Kenny and I have made beer at home a few times over the last two years. I bought him a homebrewing kit two years ago, and we have enjoyed making a few batches in the last couple of years. We started out with and IPA, and followed that with an Oatmeal Stout. Last year we decided to try and make a Celebration Ale for our friends and family to give out as gifts for Chrismas. We needed four weeks at a minimum for our beer to be ready to give as gifts, but we kept putting off the brewing process. We ended up opening the first bottle to celebrate Spring instead of Christmas as we had envisioned.
This year we are trying to make beer for the holiday season once again. We have opted not to go with a seasonal blend, instead choosing to go with our most successful variety so far, an IPA.
Now I realize that the average beer drinker may not even know that there are different kinds of beer (Budweiser vs. Miller's doesn't count, by the way.) There are basically two main types determined by the type of yeast used for fermentation-ales and lagers. Ales are top fermenting, and lagers are bottom fermenting. Most home brewers will chose to go the ale route, as it is fermented at room temperature, and doesn't require the same amount of precision a lager might need to develop properly. More specifically we are making an IPA, which is an India Pale Ale. It is characterized by a stronger than average hoppiness. Hops are the plants that contribute to the bitterness of the brew, balancing the sugary sweetness of the malt, which feeds the yeasts. Back when the British had colonial rule over India, they would ship beer from Britain to India, adding extra hops to help in the preservation (hops have numerous beneficial effects including antibiotic properties.)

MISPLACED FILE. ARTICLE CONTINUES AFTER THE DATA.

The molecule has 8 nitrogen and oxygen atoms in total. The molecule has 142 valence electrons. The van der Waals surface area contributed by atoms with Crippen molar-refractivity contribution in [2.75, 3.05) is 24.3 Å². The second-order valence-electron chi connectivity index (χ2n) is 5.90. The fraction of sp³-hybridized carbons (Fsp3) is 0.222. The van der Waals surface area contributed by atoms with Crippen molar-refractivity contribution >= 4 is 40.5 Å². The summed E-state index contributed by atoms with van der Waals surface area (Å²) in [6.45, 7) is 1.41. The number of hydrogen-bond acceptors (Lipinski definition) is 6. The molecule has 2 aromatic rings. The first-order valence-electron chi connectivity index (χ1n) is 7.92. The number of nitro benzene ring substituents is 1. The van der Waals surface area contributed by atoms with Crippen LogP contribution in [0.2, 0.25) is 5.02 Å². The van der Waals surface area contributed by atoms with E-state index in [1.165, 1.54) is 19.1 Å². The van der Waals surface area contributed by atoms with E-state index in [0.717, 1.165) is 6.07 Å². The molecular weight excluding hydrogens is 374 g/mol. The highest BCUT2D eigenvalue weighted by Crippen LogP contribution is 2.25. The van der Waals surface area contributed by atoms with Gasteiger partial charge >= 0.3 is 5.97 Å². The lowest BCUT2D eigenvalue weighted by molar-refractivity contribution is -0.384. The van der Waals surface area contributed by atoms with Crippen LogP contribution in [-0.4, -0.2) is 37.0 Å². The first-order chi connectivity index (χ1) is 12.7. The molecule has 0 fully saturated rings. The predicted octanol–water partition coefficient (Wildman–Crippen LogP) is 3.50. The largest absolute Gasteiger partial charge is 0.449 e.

Until a few decades ago you wouldn't have even been allowed to brew at home (at least as far as the law was concerned.) It was due to an error in the 21st amendment which allowed for the homemaking of wine, but unintentionally didn't mention beer. In 1979 Jimmy Carter signed a bill making homebrewing legal once more. The new legality spawned a slew of new beer makers who not only have learned to create their own but have helped support and popularize the craft and microbrews that can be found through the U.S. (Anchor, Sam Adams, and Pyramid are a few of the larger ones.)
There are many great things about homebrewing. The anticipation of the final product is probably the greatest. You'll find me and Kenny peeking into our spare shower to check up on our beer daily (if not hourly.) The beer will take about three weeks until its time to put it in a bottle. I'll be back soon to update you about its progress. And maybe, if you are one of the lucky ones Santa may even leave you some in your stocking.